It was 2002. My son's 18th birthday. If you've been reading along, you know my son has neurological issues and mental illness. Raising him has been a trial. In December of 2001, after a violent outburst, I told him to leave. He did. Never to live under my roof again. He was 17. It was like having both our hearts ripped out.
In May, of 2002, my son turned 18. We had a celebratory lunch, and gift opening back at the house later, but things were tense and awkward. I had also purchased him a bunch of helium Happy Birthday balloons. I withheld one; kept it hidden in my room for later.
Later that afternoon, I took that balloon, and a lawn chair up to the mausoleum in the cemetery which faces a giant golden cross. My intent was to have a private ceremony, releasing him back to God. I had to find a way to make peace with our separation, with his abrupt emancipation, and to realize that the life I had guarded for 18 years was now out of my hands. I had to somehow let go, knowing that his future was uncertain and rocky; dangerous, perilous and any number of things you can attribute to a mentally ill person who is now, on their own. Due to the choices he was making about not participating in treatment or medication, I had to make the tough-love choice that the bank was closed. He had to make it on his own from here.
So there I was, heading up to the cemetery, with this birthday balloon bobbing in the back seat, with no idea of what I would do once I got there. I'm not the most symbolic or abstract person you'll ever meet. I'm literal and linear. But I knew I wanted to mark this day as a special turning point. I survived sticking it out with him for 18 years. I wasn't arrested for killing him or him me. It was never easy, always traumatic, always like dodging bullets in a war zone, but we made it this far. I need to pat myself a little on the back for that, and to truly let go of his future, and my control over it. I was going to make an extreme effort to bend my brain and do something symbolic. I would release the balloon, while sitting before the cross, to return my son to God's keeping. That's the plan.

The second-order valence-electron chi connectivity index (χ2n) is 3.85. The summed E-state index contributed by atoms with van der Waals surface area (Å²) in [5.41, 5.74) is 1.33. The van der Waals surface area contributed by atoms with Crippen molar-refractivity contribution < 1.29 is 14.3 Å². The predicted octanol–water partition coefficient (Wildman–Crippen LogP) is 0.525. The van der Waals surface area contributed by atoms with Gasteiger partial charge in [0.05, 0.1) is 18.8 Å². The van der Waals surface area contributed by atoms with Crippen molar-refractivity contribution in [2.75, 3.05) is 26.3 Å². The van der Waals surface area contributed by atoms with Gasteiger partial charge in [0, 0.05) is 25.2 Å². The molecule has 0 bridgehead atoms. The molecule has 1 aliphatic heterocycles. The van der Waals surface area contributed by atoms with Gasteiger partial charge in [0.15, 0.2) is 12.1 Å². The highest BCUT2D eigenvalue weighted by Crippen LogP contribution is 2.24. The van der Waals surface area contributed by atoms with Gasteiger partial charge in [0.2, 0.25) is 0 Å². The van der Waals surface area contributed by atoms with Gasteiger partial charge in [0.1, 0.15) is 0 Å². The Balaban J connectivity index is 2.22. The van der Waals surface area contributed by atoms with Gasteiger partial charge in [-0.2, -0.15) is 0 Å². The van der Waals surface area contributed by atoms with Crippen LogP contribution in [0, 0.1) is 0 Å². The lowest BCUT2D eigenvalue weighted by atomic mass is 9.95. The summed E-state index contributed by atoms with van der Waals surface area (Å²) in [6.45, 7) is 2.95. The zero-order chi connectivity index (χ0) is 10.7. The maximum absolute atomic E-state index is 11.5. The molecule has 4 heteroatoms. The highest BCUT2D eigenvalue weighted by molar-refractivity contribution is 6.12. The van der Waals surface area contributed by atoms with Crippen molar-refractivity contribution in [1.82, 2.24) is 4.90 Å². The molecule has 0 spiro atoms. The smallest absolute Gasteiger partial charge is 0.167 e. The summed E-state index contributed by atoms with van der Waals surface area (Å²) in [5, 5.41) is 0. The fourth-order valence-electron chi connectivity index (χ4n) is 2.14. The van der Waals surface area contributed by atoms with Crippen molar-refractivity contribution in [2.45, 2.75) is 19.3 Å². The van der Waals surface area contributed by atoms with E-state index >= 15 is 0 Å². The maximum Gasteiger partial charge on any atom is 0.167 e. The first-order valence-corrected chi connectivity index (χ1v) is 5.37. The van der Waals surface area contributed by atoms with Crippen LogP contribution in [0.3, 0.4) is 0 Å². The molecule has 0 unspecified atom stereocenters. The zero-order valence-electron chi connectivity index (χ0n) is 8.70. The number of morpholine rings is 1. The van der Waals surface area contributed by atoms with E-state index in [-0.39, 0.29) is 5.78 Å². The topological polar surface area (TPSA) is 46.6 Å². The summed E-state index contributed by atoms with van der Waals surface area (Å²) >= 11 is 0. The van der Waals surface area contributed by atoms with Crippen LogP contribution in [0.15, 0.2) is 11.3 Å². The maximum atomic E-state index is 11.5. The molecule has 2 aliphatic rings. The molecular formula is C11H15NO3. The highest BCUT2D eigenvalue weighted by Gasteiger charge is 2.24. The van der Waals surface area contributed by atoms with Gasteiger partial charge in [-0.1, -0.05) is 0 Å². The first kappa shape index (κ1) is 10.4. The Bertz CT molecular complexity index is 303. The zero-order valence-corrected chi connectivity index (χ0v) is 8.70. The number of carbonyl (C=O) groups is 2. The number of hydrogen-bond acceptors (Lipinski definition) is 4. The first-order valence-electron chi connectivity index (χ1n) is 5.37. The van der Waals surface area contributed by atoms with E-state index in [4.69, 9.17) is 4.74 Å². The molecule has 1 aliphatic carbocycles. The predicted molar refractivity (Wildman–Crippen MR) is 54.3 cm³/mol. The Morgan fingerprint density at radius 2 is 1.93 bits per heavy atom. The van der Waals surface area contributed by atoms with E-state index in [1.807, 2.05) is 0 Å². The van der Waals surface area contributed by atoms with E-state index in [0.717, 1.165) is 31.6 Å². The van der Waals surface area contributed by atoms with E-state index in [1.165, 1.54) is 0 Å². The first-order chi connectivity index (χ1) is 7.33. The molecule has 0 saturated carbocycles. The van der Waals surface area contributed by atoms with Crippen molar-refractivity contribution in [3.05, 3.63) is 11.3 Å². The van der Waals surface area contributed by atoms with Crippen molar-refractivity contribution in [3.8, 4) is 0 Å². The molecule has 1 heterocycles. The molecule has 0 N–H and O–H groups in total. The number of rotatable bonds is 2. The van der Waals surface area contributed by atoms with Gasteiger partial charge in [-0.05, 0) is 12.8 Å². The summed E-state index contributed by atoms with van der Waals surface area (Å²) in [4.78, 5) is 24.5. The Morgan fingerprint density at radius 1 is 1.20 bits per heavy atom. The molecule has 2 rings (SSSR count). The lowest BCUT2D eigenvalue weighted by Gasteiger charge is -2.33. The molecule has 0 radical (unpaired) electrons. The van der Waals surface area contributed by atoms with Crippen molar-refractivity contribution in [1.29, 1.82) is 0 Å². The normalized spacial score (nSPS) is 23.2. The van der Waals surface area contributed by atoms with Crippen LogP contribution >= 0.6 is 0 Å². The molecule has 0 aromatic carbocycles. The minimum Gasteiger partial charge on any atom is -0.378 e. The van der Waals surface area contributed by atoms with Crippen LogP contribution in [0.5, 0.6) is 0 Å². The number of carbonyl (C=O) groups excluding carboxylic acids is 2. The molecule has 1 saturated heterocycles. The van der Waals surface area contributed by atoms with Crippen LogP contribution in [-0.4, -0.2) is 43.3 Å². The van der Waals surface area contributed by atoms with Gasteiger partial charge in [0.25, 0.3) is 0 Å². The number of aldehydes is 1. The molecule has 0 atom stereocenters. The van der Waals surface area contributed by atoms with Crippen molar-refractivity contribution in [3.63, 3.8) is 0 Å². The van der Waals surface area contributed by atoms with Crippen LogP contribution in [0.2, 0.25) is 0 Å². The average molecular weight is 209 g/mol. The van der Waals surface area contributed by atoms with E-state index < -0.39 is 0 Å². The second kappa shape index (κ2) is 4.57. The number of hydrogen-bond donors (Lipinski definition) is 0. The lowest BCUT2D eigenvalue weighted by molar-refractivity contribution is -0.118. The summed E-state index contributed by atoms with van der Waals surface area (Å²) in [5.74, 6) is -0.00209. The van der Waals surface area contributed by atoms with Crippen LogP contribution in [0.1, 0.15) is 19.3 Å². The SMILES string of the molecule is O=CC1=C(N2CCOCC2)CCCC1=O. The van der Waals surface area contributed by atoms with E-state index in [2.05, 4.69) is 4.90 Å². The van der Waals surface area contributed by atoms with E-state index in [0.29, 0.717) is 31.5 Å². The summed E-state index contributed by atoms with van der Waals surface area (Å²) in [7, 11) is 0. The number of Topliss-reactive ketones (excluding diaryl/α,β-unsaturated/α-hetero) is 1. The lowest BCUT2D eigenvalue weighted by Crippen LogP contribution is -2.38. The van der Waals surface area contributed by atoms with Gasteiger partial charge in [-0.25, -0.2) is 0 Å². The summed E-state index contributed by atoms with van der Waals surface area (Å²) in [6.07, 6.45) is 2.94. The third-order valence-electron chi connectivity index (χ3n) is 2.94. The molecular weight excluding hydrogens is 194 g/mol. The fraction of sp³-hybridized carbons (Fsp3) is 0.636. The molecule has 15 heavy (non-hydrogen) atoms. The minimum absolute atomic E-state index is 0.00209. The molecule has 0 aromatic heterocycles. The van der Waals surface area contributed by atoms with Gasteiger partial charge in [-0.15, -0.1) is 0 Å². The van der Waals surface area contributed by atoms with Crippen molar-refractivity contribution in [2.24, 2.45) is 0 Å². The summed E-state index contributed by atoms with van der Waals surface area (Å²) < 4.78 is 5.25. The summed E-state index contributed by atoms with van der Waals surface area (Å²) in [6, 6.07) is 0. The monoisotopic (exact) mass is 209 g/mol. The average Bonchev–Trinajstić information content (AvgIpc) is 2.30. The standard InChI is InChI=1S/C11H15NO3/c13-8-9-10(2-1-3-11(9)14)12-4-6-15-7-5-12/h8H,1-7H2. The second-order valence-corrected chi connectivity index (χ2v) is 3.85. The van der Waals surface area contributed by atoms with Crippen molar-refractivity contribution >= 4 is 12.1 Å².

I got to the cemetery and parked. I opened the back door to get the folded lawn chair out and set it in position before the cross. I returned to the car for the balloon and it was gone. I mean VANISHED. It was not in a tree, it was nowhere to be seen in the sky, it was certainly no longer in the back seat. And.....I......was......royally.....PISSED.
My emotions were already fragile that day. Things had been so awkward with the birthday "celebration". I had figured out a symbolic ritual, I had bought the damn balloons, withholding one, I had it all worked out. I was creating outside my comfort zone, gosh darn it! What the HELL was God THINKING!?? I raged. I cried. Good thing it was just me and some dead people in the cemetery. "YOU COULDN'T LET ME HAVE JUST THIS O*N*E, God? What the hell!??" The rant went something like that.
Then out of seemingly nowhere, but clearly in my head, a thought interrupted my rage. I heard the voice of God, or angels, or guides, or somebody, because it certainly wasn't me...I was still yelling. The voice said:
If you've got 35 minutes to spare, please enjoy the award winning film from 1956, The Red Balloon.